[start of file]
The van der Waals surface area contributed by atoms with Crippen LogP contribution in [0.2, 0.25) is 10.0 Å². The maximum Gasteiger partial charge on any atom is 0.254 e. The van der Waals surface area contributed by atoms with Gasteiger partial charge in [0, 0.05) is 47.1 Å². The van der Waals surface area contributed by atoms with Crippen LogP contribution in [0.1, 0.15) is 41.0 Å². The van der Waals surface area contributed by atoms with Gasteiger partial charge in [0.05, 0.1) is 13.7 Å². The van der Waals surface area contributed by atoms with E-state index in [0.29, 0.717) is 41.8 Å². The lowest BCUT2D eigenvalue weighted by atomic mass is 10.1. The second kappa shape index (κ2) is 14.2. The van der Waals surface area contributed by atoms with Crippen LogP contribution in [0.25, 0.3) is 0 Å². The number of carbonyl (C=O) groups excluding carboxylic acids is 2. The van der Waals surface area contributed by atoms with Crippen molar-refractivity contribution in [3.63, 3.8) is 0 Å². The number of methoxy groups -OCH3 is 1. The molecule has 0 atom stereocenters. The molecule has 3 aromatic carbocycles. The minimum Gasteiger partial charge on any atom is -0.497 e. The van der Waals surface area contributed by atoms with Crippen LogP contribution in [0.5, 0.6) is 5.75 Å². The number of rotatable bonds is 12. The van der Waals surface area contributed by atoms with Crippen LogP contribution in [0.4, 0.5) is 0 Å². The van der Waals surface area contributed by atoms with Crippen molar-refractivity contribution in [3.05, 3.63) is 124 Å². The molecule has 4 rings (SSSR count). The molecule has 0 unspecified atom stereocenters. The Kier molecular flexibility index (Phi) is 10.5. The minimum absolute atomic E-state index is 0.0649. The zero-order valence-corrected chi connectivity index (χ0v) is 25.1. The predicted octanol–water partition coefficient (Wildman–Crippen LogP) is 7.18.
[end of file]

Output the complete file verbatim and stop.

The van der Waals surface area contributed by atoms with Crippen LogP contribution in [0.2, 0.25) is 10.0 Å². The maximum Gasteiger partial charge on any atom is 0.254 e. The van der Waals surface area contributed by atoms with Gasteiger partial charge in [0, 0.05) is 47.1 Å². The van der Waals surface area contributed by atoms with Crippen LogP contribution in [0.1, 0.15) is 41.0 Å². The van der Waals surface area contributed by atoms with Gasteiger partial charge in [0.05, 0.1) is 13.7 Å². The van der Waals surface area contributed by atoms with E-state index in [0.29, 0.717) is 41.8 Å². The lowest BCUT2D eigenvalue weighted by atomic mass is 10.1. The second kappa shape index (κ2) is 14.2. The van der Waals surface area contributed by atoms with Crippen LogP contribution in [0.25, 0.3) is 0 Å². The number of carbonyl (C=O) groups excluding carboxylic acids is 2. The van der Waals surface area contributed by atoms with Crippen molar-refractivity contribution in [3.63, 3.8) is 0 Å². The number of methoxy groups -OCH3 is 1. The molecule has 0 atom stereocenters. The molecule has 3 aromatic carbocycles. The minimum Gasteiger partial charge on any atom is -0.497 e. The van der Waals surface area contributed by atoms with Crippen LogP contribution in [0.5, 0.6) is 5.75 Å². The number of rotatable bonds is 12. The van der Waals surface area contributed by atoms with Crippen LogP contribution in [0.4, 0.5) is 0 Å². The van der Waals surface area contributed by atoms with Crippen molar-refractivity contribution in [3.05, 3.63) is 124 Å². The molecule has 4 rings (SSSR count). The molecule has 0 unspecified atom stereocenters. The Kier molecular flexibility index (Phi) is 10.5. The minimum absolute atomic E-state index is 0.0649. The zero-order valence-corrected chi connectivity index (χ0v) is 25.1. The predicted octanol–water partition coefficient (Wildman–Crippen LogP) is 7.18.